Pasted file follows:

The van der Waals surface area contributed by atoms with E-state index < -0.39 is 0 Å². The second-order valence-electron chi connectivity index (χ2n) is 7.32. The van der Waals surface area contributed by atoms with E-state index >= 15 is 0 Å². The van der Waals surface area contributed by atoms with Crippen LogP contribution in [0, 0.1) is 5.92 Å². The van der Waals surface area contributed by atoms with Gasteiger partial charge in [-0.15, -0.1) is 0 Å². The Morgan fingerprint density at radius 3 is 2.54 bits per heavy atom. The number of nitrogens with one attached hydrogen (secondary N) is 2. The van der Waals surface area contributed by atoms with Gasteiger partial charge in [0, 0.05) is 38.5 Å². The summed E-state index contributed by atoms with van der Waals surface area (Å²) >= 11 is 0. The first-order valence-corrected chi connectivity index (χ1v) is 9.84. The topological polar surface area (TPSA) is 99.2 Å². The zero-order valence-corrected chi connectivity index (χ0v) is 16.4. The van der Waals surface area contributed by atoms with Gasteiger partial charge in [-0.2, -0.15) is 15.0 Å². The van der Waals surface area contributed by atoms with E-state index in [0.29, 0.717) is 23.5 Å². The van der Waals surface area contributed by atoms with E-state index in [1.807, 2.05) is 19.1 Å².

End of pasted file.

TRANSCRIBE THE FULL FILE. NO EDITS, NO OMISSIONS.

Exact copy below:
The van der Waals surface area contributed by atoms with E-state index < -0.39 is 0 Å². The second-order valence-electron chi connectivity index (χ2n) is 7.32. The van der Waals surface area contributed by atoms with E-state index >= 15 is 0 Å². The van der Waals surface area contributed by atoms with Crippen LogP contribution in [0, 0.1) is 5.92 Å². The van der Waals surface area contributed by atoms with Gasteiger partial charge in [-0.15, -0.1) is 0 Å². The Morgan fingerprint density at radius 3 is 2.54 bits per heavy atom. The number of nitrogens with one attached hydrogen (secondary N) is 2. The van der Waals surface area contributed by atoms with Gasteiger partial charge in [0, 0.05) is 38.5 Å². The summed E-state index contributed by atoms with van der Waals surface area (Å²) >= 11 is 0. The first-order valence-corrected chi connectivity index (χ1v) is 9.84. The topological polar surface area (TPSA) is 99.2 Å². The zero-order valence-corrected chi connectivity index (χ0v) is 16.4. The van der Waals surface area contributed by atoms with Gasteiger partial charge in [-0.2, -0.15) is 15.0 Å². The van der Waals surface area contributed by atoms with E-state index in [0.29, 0.717) is 23.5 Å². The van der Waals surface area contributed by atoms with E-state index in [1.807, 2.05) is 19.1 Å².